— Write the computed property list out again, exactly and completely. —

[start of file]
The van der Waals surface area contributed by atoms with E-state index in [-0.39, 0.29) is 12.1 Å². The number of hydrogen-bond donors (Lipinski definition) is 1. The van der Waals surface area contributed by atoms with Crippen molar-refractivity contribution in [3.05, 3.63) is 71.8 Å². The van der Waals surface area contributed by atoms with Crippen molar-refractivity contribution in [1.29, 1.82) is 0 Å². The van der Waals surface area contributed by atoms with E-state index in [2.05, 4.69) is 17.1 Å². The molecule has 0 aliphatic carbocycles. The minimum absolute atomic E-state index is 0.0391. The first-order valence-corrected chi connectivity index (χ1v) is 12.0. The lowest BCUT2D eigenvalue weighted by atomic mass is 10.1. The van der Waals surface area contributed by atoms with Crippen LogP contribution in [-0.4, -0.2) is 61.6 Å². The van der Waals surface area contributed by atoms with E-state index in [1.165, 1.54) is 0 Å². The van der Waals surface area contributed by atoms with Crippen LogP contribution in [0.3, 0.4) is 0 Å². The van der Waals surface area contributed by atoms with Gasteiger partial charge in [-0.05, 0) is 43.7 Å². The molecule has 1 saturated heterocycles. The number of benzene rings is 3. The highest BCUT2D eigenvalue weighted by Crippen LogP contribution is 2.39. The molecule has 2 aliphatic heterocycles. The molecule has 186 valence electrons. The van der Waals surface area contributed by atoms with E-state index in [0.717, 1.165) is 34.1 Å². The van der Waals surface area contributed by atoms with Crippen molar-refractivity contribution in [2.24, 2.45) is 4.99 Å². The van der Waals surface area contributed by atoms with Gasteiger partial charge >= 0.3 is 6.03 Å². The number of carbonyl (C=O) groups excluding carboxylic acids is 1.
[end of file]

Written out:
The van der Waals surface area contributed by atoms with E-state index in [-0.39, 0.29) is 12.1 Å². The number of hydrogen-bond donors (Lipinski definition) is 1. The van der Waals surface area contributed by atoms with Crippen molar-refractivity contribution in [3.05, 3.63) is 71.8 Å². The van der Waals surface area contributed by atoms with Crippen molar-refractivity contribution in [1.29, 1.82) is 0 Å². The van der Waals surface area contributed by atoms with E-state index in [2.05, 4.69) is 17.1 Å². The molecule has 0 aliphatic carbocycles. The minimum absolute atomic E-state index is 0.0391. The first-order valence-corrected chi connectivity index (χ1v) is 12.0. The lowest BCUT2D eigenvalue weighted by atomic mass is 10.1. The van der Waals surface area contributed by atoms with Crippen LogP contribution in [-0.4, -0.2) is 61.6 Å². The van der Waals surface area contributed by atoms with E-state index in [1.165, 1.54) is 0 Å². The van der Waals surface area contributed by atoms with Crippen LogP contribution in [0.3, 0.4) is 0 Å². The van der Waals surface area contributed by atoms with Gasteiger partial charge in [-0.05, 0) is 43.7 Å². The molecule has 1 saturated heterocycles. The number of benzene rings is 3. The highest BCUT2D eigenvalue weighted by Crippen LogP contribution is 2.39. The molecule has 2 aliphatic heterocycles. The molecule has 186 valence electrons. The van der Waals surface area contributed by atoms with E-state index in [0.717, 1.165) is 34.1 Å². The van der Waals surface area contributed by atoms with Crippen molar-refractivity contribution in [2.24, 2.45) is 4.99 Å². The van der Waals surface area contributed by atoms with Gasteiger partial charge >= 0.3 is 6.03 Å². The number of carbonyl (C=O) groups excluding carboxylic acids is 1.